The Paraguayan Congress had approved a new cryptocurrency regulation bill despite opposition to the budget commission and the central bank. The bill’s approval is meant to regulate and guarantee legal, fiscal, and financial security in operations derived from crypto mining and commercialization.
Paraguay is the preferred destination for crypto operations because of the cheap power
Because of low electricity prices and relatively lenient taxation, many see Paraguay as a possible hotspot for crypto adoption. The administration is looking to leverage this chance by introducing new regulations governing virtual currencies. The proposal creates the Ministry of Industry and Commerce’s (MIC) application agency that will oversee the registration, monitoring, and control of crypto operations.
The Paraguayan Congress passed the bill on May 25 that governs crypto trading, mining, and storage by a margin of 40 versus 12. The bill now needs to be adopted by the Senate before it can be delivered to President Mario Abdo Benitez.
If enacted, the legislation may apply to anybody in Paraguay who is involved in cryptocurrency mining, trading, commercialization, sending, manufacturing, custody, or management, as well as associated tasks. In addition, the bill proposes legal and financial protections for enterprises and individuals and spending and taxes constraints on electricity.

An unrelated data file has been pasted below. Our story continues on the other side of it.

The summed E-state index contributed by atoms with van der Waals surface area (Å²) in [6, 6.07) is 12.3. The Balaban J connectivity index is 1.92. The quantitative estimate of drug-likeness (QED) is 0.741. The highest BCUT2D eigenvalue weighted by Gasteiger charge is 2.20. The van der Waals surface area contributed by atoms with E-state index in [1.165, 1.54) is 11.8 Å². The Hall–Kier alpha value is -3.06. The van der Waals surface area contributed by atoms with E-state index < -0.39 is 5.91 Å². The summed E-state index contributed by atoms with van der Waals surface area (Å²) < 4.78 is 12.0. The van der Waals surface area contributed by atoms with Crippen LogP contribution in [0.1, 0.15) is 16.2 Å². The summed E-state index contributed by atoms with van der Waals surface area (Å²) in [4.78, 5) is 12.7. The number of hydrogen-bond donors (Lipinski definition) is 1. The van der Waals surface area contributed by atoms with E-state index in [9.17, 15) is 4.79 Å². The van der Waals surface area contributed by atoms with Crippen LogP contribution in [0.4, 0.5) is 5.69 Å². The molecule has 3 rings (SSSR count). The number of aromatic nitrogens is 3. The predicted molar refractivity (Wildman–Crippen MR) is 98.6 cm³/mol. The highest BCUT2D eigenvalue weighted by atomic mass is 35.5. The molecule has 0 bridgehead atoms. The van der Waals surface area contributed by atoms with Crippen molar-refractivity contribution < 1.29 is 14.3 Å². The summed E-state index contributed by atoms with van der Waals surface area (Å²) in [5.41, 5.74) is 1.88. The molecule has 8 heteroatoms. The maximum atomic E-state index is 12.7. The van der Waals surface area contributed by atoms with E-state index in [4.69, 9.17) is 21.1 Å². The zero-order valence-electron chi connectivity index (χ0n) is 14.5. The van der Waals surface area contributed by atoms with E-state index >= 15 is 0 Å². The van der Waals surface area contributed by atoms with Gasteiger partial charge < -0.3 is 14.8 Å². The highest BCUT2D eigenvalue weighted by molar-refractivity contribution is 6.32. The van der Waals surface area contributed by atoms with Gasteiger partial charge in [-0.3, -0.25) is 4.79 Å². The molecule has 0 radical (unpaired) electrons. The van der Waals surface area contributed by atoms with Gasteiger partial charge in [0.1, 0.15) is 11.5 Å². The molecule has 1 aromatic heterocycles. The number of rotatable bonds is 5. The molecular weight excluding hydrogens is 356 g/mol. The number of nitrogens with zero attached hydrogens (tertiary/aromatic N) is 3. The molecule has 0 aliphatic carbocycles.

For instance, a section of article 11 of the proposal states, “Crypto mining is recognized as an industrial and innovative activity. This activity will be a beneficiary of all mechanisms and incentives foreseen in the national legislation.”
Bill paved the way for crypto regulation as opposed to Paraguayan Central Bank.
Both the budget commission and the Paraguayan Central Bank have voiced their disapproval of cryptocurrencies labeling them a “high-risk project with no benefit for the state.” This comment was backed by the customary fear that cryptocurrencies promote criminal activity and drive up electricity costs significantly.
Paraguay is among various Latin American governments looking into digital asset legislation. In June last year, El Salvador became the first country to recognize Bitcoin as legal tender. Brazil, Argentina, Panama, and Uruguay are among the countries that are now debating crypto policy.